Was it strategically a bad move? I don’t know. Remains to be seen. Was it dishonest and thus harmful to our reputation in world, while also making our citizens that much more politically cynical? Yes. Did Iraq have anything to do with 9/11 as they claimed. Absolutely not.

  • Tom Hering

    “Will this help us end those other wars?”

    No. We’re addicted to war. We got high off of victory in WWII, and we’ve been mainlining the stuff ever since. (Vietnam was a bad batch.) Like any addict, we come up with all sorts of justifications. And like any long-term addict, we can’t even imagine how we, as a nation, could possibly feel good NOT fighting a war. We’d feel lost, purposeless, not ourselves. And then there’s that rush, like the one we got on Sunday night. We’ve got to have it, again and again.

  • Tom Hering

    “Will this help us end those other wars?”

    No. We’re addicted to war. We got high off of victory in WWII, and we’ve been mainlining the stuff ever since. (Vietnam was a bad batch.) Like any addict, we come up with all sorts of justifications. And like any long-term addict, we can’t even imagine how we, as a nation, could possibly feel good NOT fighting a war. We’d feel lost, purposeless, not ourselves. And then there’s that rush, like the one we got on Sunday night. We’ve got to have it, again and again.

  • http://www.biblegateway.com/versions/Contemporary-English-Version-CEV-Bible/ sg

    “harmful to our reputation in world”

    What do we want our reputation in the world to be?

    I don’t think there is consensus on that.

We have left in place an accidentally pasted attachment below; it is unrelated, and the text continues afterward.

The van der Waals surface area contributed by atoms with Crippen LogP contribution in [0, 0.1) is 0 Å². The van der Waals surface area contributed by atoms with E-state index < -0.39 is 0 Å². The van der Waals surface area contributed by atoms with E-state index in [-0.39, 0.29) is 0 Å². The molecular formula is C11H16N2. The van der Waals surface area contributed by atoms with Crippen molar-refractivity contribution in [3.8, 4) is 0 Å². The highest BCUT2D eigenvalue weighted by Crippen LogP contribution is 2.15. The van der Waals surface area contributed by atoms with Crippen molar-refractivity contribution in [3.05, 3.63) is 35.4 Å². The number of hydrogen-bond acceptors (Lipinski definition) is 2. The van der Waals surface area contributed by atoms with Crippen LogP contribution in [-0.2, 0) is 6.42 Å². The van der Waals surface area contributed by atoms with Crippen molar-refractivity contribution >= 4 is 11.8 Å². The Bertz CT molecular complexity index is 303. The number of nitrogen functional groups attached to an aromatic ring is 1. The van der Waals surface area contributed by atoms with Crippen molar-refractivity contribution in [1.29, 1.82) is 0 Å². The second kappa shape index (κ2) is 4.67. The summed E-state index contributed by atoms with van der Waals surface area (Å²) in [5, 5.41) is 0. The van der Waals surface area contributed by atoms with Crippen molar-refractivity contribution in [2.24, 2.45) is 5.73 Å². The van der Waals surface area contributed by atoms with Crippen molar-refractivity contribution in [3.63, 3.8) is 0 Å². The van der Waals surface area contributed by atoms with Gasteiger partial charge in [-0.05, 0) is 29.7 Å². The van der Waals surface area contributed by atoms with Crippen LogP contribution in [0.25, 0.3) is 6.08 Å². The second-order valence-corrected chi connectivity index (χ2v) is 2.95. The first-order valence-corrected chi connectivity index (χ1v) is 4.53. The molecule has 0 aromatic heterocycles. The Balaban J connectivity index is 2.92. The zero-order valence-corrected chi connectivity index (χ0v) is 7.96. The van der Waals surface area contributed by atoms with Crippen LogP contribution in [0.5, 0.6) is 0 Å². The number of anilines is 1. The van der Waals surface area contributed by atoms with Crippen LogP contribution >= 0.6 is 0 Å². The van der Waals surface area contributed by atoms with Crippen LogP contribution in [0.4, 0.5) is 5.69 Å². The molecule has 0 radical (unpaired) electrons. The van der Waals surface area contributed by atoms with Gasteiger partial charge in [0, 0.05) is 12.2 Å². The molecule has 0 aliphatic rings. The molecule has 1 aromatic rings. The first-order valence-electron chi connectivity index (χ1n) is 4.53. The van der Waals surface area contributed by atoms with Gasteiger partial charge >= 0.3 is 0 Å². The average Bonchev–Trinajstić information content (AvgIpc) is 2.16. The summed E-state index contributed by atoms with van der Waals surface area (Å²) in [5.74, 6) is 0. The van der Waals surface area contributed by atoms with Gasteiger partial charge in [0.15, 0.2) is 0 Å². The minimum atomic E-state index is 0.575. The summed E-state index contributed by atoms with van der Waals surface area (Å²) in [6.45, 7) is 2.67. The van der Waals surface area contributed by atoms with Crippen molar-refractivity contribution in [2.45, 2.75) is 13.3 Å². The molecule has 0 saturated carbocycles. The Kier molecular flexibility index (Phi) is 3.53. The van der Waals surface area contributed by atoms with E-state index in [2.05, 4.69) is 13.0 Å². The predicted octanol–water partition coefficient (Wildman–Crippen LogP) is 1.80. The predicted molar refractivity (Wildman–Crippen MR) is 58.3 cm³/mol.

What do you think?

  • http://www.biblegateway.com/versions/Contemporary-English-Version-CEV-Bible/ sg

    “harmful to our reputation in world”

    What do we want our reputation in the world to be?

    I don’t think there is consensus on that.

    What do you think?

  • Porcell

    Stephen, while there were a few outlying positions, every major intelligence agency in the world concluded in 2002-3 that Iraq intended to develop and stockpile weapons of mass destruction. Colin Powell firmly understood this and said so before the UN Security Council. While no such weapons were found, the Duelfer report subsequently confirmed that Hussein had deliberately kept in place the infrastructure to develop these weapons

    As to Joseph Wilson, he in his report to the CIA confirmed that Iraq was seeking uranium from Niger, based on a conversation he had with the Prime Minister of Niger. He later changed this story in a New York Times article based on ex post facto knowledge